This method as shown works for two resistors in parallel, and must be modified when there are more than two resistors. It's a rather easily modification.

What is the Req for a circuit with a 2.72-ohm resistor in parallel with a 3.28-ohm resistor?

a) 6.00 ohms

b) 2.11 ohms

c) 1.49 ohms

d) 3.00 ohms

To answer this, we first know that when combining any resistors in parallel, that the equivalent resistance will be lower than each of the individual resistors. In this case the lowest individual resistor is 2.72 ohms, so Req must be lower than 2.72 ohms, which tells us that choices A and D cannot be the right answer. The numbers are not easy, so let's round 2.72 up to 3 and 3.28 down to 3. Plugging into the revised

The BR books have several examples like these where what seemed like a difficult question in

A typical area of difficulty for many students is determining the charge of the anode and cathode in an electrical device (or system). This likely stems from the fact that in physics we typically study a discharging battery where they emphasize that the cathode is positive and the anode is negative and then in biochemistry we study charged capacitor plates in electrophoresis where the anode is positive and the cathode is negative. The reason for the apparent discrepancy between the two sciences is because in physics they are focusing on a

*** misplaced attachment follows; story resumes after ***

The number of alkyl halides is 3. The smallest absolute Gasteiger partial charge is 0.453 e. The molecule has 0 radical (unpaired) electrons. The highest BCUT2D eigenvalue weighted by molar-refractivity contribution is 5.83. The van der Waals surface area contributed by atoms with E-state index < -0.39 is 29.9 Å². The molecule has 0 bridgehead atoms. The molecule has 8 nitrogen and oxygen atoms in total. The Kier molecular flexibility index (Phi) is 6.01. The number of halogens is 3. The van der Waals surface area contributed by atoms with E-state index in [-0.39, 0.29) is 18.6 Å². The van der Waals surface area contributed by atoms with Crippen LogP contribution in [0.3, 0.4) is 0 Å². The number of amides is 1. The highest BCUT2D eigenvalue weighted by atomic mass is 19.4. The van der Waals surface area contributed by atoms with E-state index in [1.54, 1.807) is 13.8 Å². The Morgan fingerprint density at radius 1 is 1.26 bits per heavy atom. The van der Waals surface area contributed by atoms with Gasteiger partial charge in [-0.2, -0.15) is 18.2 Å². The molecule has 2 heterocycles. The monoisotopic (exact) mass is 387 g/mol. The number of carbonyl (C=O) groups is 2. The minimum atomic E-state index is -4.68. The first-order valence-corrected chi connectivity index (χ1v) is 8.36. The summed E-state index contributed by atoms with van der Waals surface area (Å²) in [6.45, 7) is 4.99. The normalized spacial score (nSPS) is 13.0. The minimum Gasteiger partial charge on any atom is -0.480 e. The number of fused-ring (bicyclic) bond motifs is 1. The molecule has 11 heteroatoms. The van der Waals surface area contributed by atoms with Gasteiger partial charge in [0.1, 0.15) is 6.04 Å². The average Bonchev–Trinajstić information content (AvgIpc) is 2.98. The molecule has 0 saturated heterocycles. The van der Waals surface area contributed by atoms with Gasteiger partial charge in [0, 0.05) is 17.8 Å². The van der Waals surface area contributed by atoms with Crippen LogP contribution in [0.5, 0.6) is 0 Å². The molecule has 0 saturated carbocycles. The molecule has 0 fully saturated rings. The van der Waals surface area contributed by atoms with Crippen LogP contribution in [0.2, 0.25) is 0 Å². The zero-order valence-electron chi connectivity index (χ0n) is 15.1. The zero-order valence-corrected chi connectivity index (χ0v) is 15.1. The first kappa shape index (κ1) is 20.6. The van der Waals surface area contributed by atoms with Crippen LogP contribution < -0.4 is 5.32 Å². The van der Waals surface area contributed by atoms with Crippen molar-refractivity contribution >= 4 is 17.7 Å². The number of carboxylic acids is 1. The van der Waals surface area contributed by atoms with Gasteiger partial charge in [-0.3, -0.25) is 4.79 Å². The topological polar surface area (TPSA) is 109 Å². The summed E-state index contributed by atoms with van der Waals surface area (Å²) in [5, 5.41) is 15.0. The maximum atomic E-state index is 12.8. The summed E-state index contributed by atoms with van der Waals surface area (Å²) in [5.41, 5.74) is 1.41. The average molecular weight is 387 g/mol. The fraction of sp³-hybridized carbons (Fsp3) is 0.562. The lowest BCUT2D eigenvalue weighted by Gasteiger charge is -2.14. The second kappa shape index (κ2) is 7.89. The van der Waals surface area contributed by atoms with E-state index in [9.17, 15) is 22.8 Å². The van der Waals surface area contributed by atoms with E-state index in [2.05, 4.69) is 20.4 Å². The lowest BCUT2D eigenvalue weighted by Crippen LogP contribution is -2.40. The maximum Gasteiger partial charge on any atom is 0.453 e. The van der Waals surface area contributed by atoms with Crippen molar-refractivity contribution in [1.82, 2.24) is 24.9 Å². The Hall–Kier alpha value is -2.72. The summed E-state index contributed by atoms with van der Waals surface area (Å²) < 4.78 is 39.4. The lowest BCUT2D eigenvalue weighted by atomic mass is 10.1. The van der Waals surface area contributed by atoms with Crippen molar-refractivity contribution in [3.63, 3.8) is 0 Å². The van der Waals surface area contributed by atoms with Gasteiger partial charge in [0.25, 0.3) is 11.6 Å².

The rules you need to recall are simple:

Knowing that electrical current in physics is defined as the flow of positive charge means you need to modify rule 1 to also say that current flows through a wire from cathode to anode.

In electrophoresis, an external power supply (a voltage source) is responsible for creating current so that the plates of the capacitor surrounding the gel accrue charge. Rule 1 tells us that electrons flow from the anode to the cathode, so the anode plate of the capacitor is losing electrons (and thus acquiring a positive plate charge) and the cathode plate of the capacitor is gaining electrons (and thus acquiring a negative plate charge). The plates establish an electric field through which charge biological molecules can migrate. Within the field, rules 2 and 3 apply: anions (bio-molecules carrying a negative charge) migrate to the surface of the anode and cations (bio-molecules carrying a positive charge) migrate to the surface of the cathode. Without knowing the actual plate charges, you can still apply the three rules above.

In a favorable electrochemical cell (known as a galvanic cell), a chemical reaction is split into two half-reactions (oxidation and reduction) and set up in two separate electrodes (half-cells), where electrons are lost by one reactant (in the electrode referred to as the anode) and are gained by the other reactant (in the electrode referred to as the cathode). By definition, oxidation occurs at the anode and reduction occurs at the cathode, so electron flow is always from the anode to the cathode (see Rule 1). In the anode, a metal is oxidized into a cation, so the cations build up in solution. Meahwhile in the cathode, electrons build up on the surface of the conducting metal, which attracts the cations in the cathode solution (reactant that gets reduced). These cations migrate to the surface of the cathode (Rule 3), where they gain electrons and bind the surface through metallic bonding. As the cations get reduced in the cathode, the cation concentration in solution drops so there is a surplus of anions in solution. These anions are repelled by the cation-poor solution in the cathode and attracted by the cation-rich solution of the anode, so they migrate (through a salt bridge) to the anode (Rule 2).